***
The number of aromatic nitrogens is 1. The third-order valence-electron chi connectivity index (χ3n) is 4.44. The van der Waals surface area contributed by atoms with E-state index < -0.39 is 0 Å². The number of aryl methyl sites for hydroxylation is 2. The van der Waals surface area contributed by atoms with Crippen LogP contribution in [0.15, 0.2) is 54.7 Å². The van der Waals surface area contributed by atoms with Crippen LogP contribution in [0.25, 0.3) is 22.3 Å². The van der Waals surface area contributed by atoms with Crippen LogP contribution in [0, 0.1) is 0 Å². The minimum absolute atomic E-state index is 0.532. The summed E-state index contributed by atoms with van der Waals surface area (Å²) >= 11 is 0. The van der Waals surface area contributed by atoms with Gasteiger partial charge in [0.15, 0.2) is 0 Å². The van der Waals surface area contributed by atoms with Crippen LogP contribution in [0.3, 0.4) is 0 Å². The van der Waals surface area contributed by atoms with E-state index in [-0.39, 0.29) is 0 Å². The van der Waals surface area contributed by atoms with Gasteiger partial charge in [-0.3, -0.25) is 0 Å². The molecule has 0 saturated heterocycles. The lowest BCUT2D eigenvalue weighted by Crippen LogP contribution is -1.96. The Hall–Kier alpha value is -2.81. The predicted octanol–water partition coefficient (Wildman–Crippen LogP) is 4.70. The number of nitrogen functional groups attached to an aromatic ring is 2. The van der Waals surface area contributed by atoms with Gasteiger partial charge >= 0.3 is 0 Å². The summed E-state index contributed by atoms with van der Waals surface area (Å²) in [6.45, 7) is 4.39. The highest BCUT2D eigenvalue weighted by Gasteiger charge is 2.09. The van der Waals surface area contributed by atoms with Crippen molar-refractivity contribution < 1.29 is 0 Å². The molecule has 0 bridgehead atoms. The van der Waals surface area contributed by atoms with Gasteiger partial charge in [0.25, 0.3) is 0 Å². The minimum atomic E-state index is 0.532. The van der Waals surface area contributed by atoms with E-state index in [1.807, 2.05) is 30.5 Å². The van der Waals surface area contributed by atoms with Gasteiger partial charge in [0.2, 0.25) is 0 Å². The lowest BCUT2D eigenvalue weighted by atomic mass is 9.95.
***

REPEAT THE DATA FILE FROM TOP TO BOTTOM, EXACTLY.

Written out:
The number of aromatic nitrogens is 1. The third-order valence-electron chi connectivity index (χ3n) is 4.44. The van der Waals surface area contributed by atoms with E-state index < -0.39 is 0 Å². The number of aryl methyl sites for hydroxylation is 2. The van der Waals surface area contributed by atoms with Crippen LogP contribution in [0.15, 0.2) is 54.7 Å². The van der Waals surface area contributed by atoms with Crippen LogP contribution in [0.25, 0.3) is 22.3 Å². The van der Waals surface area contributed by atoms with Crippen LogP contribution in [0, 0.1) is 0 Å². The minimum absolute atomic E-state index is 0.532. The summed E-state index contributed by atoms with van der Waals surface area (Å²) >= 11 is 0. The van der Waals surface area contributed by atoms with Gasteiger partial charge in [0.15, 0.2) is 0 Å². The van der Waals surface area contributed by atoms with Crippen LogP contribution in [0.3, 0.4) is 0 Å². The van der Waals surface area contributed by atoms with E-state index in [-0.39, 0.29) is 0 Å². The van der Waals surface area contributed by atoms with Gasteiger partial charge in [-0.3, -0.25) is 0 Å². The molecule has 0 saturated heterocycles. The lowest BCUT2D eigenvalue weighted by Crippen LogP contribution is -1.96. The Hall–Kier alpha value is -2.81. The predicted octanol–water partition coefficient (Wildman–Crippen LogP) is 4.70. The number of nitrogen functional groups attached to an aromatic ring is 2. The van der Waals surface area contributed by atoms with Gasteiger partial charge >= 0.3 is 0 Å². The summed E-state index contributed by atoms with van der Waals surface area (Å²) in [6.45, 7) is 4.39. The highest BCUT2D eigenvalue weighted by Gasteiger charge is 2.09. The van der Waals surface area contributed by atoms with Crippen molar-refractivity contribution < 1.29 is 0 Å². The molecule has 0 bridgehead atoms. The van der Waals surface area contributed by atoms with Gasteiger partial charge in [0.25, 0.3) is 0 Å². The minimum atomic E-state index is 0.532. The van der Waals surface area contributed by atoms with E-state index in [1.807, 2.05) is 30.5 Å². The van der Waals surface area contributed by atoms with Gasteiger partial charge in [0.2, 0.25) is 0 Å². The lowest BCUT2D eigenvalue weighted by atomic mass is 9.95.